Theater Wall Entrance
Everything about the new cinema is meant to enable spectacular experiences, and this begins with the cinema’s entrance, which creates an audio/visual pathway to transport viewers into the story like never before. The entry video wall is 15 meters long, and features ultra short-throw laser projectors and 7.1-channel surround audio to introduce and invite viewers into the space, raising excitement for the presentation before people even step foot into the theater.
Dolby Cinema Inside
Dolby Amp Racks Once you enter the theater space it is instantly apparent that you have stepped into a special environment. The theater’s primary color is black, designed to absorb any light reflections and maximize video contrast, with blue accent lighting that highlights the walls and screen prior to the film’s beginning.
Part of the “inspired design” is having nothing that detracts from the magical experience. This includes having no visible speakers within the theater; instead, all 57 studio-grade Dolby Atmos speakers are concealed by acoustically transparent fabric.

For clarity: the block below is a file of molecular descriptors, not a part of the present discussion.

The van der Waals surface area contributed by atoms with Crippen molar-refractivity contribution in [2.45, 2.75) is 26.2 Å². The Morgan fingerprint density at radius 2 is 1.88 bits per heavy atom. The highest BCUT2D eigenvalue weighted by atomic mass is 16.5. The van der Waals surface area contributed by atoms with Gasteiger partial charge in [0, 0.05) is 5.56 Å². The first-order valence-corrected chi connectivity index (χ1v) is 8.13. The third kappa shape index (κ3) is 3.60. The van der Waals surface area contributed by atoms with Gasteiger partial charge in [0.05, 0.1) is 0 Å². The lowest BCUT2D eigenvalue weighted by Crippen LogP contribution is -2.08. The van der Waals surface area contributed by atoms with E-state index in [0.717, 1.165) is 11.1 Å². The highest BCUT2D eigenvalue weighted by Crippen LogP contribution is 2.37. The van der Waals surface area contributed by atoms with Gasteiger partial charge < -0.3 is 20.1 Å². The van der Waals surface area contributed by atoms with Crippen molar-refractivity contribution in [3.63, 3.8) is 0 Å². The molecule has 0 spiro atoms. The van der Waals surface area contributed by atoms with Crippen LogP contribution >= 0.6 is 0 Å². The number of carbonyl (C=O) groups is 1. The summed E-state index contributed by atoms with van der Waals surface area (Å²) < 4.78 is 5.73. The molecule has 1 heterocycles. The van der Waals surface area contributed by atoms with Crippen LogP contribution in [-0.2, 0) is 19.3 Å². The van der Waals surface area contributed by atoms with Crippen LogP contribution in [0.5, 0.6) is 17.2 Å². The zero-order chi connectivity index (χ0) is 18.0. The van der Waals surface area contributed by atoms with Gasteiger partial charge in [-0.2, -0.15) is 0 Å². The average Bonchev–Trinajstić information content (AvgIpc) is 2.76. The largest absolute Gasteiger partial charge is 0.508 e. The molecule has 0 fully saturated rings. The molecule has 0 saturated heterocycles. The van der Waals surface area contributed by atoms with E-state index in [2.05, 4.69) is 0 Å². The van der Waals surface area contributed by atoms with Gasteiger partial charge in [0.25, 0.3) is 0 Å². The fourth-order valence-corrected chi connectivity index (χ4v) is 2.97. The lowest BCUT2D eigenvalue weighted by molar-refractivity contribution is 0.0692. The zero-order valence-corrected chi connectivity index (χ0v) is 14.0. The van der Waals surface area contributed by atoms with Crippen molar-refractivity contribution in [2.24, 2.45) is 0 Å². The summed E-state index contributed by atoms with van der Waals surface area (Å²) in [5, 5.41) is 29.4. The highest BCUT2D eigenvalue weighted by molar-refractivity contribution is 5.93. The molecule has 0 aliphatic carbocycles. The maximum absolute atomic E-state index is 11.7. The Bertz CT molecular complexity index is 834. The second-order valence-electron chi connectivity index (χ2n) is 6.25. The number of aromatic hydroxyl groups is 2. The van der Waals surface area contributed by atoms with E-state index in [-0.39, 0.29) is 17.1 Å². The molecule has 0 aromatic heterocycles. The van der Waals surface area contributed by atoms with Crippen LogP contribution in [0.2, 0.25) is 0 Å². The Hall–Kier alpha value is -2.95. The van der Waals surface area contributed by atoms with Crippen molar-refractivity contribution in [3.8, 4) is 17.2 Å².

The theater’s focus is the massive 50-foot-wide screen, and all 237 seats are positioned for optimal sight lines. All rows are curved, and every seat is ideally pitched and angled to the screen for the most comfortable viewing experience.
All of the theater’s electronics are housed in the temperature-controlled projection room, with racks filled with amplifiers and electronics. In addition to showing ﬁlms, the cinema can also host live events, such as performances and seminars, and its Meyer Sound Constellation system can tailor the room’s acoustics to ﬁt the live presentation.
Dolby Atmos Processors
The studio-grade Dolby Atmos sound system and dual CP850 Dolby Atmos processors handle audio for the 57 speakers, allowing ﬁlmmakers to precisely place and move sound all around the hemisphere of viewers, including overhead.
Darrow describes the Dolby co-designed and custom-built Christie Laser projectors as “quantifiably higher performance than any other technology out there,” and the Dolby Cinema utilizes two of them to maximize light output and contrast.
Dolby Laser Projectors